Jean-Charles de Castelbajac
He has dressed Madonna and designed clothes for several generations through Max Mara or Benetton. And yet one of the names that most persecute this 72-year-old Moroccan is that of John Paul II: in August 1997, to celebrate International Youth Day, the Pontiff wore a white cassock to which he had added rainbow colors. “It’s funny that a rebellious guy like me would dress another who would end up being a saint,” he jokes now, after posing for this session with some of the pieces he exhibits at Le peuple de demain, an exhibition for young people that the Center Pompidou in Paris where he exhibits Totem of the city, the work with which he poses. “I have always wanted to make exhibitions that bring art closer to people, away from elitism and formalities, and when my daughter Eugénie was born I wanted to leave this legacy to her and to the children of today, who will continue to be the adults of the future.”
Spider-man and Dostoevsky coexist in the imaginary of this 23-year-old Parisian, the youngest of a family of artists: his father, Jean-Paul, is a dancer and acting teacher and his mother, Isabelle, is a painter, like his three brothers. He adds 27 projects as an actor: he has just finished filming Almond trees, by Valeria Bruni Tedeschi – “the best script I have read in my life” – and it’s already rolling Our Lady is burning, on the fire of the cathedral in 2019, under the command of Jean-Jacques Annaud (The name of the rose). “I started as a model since I was stopped on the street in Quebec when I was 17 years old. If I think about tomorrow, I confess that I would like to shoot with Wes Anderson or Yorgos Lanthimos. But in the meantime, to keep time, I am preparing my first short as a director ”.
The pandemic helped him to get on the sidewalk, almost literally. Every afternoon, he would go out for long walks in Paris and he would pick tree branches that he transformed into artistic pieces (like the crown you see in the image). “I don’t know if it has a very high sense, but someone who started out drawing clouds in elementary school tells you,” he says. At almost 40 years of age, he combines such hobbies with his acting work – in 2013 he won the César Award for Suzanne– and model for magazines and firms like Diesel. “He has always imposed the movie on me, and I think it’s the fault of my first scene. I had to play Catherine Deneuve’s lover to Bettie’s journey (2013) ”, he recalls. He has been seen in The ornithologist (2016) u Occidental (2017). And picking up branches on the street.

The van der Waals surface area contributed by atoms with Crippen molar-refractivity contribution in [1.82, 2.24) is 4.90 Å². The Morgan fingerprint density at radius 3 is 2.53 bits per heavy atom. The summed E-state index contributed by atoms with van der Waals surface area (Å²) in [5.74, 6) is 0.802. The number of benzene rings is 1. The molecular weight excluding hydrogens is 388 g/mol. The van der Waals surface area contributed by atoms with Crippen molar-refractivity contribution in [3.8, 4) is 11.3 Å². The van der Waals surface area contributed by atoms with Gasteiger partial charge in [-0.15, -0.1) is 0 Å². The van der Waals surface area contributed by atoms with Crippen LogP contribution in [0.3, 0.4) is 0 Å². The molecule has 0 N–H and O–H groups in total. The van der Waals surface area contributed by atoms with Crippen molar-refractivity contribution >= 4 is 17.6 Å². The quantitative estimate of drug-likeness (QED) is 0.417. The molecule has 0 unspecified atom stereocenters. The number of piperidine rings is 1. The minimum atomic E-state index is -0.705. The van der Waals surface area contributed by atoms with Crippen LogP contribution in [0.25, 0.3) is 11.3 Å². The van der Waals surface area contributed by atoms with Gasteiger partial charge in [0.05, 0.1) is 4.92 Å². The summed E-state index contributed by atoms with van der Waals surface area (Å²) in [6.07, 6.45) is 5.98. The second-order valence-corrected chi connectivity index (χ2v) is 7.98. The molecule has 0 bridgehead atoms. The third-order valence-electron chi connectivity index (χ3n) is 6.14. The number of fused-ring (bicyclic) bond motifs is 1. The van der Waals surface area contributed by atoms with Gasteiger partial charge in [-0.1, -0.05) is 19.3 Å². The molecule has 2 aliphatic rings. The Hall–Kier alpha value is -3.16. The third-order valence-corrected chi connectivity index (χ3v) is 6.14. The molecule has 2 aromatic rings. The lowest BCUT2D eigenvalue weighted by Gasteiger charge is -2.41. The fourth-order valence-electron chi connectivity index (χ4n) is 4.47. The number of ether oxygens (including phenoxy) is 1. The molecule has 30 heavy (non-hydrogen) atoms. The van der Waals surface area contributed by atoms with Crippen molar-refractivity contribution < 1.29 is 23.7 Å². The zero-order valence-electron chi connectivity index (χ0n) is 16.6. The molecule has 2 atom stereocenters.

“I move better than I talk,” explains this 28-year-old Israeli actor about his exclusive pose for ICON. The movement helps him to loosen the weight in the face of stress, and judging by his resume, we would say that he has had a few of that. In three years the drama has premiered My night (2021) and has been under the command of Luca Guadagnino in the series We Are Who We Are (2020). Too Synonyms: an Israeli in Paris (2019), which seems like a simile of his own life, something he denies: “Yes, I grew up in Israel and not long ago I landed in Paris. But not only with the intention of working more and better: one day, I would like to have the option of acting in Hebrew and in my country ”, he says.
It’s hard to hear this 37-year-old Parisian laugh out loud, but everything in his artistic universe exudes an almost wicked sense of humor. His oldest work, for example, Radio Vinci Park, recreates the strange atmosphere of underground car parks through an almost bullfighting ritual of seduction between a motorcycle and a man. He has been showing it around the world for six years. He is capable of mixing pieces such as sculptures of feet clad in sports socks and car doors, or the same moon with which he decides to pose for this report. “I want to show the relationship between the object and its environment, and how one without the other means absolutely nothing,” he promises.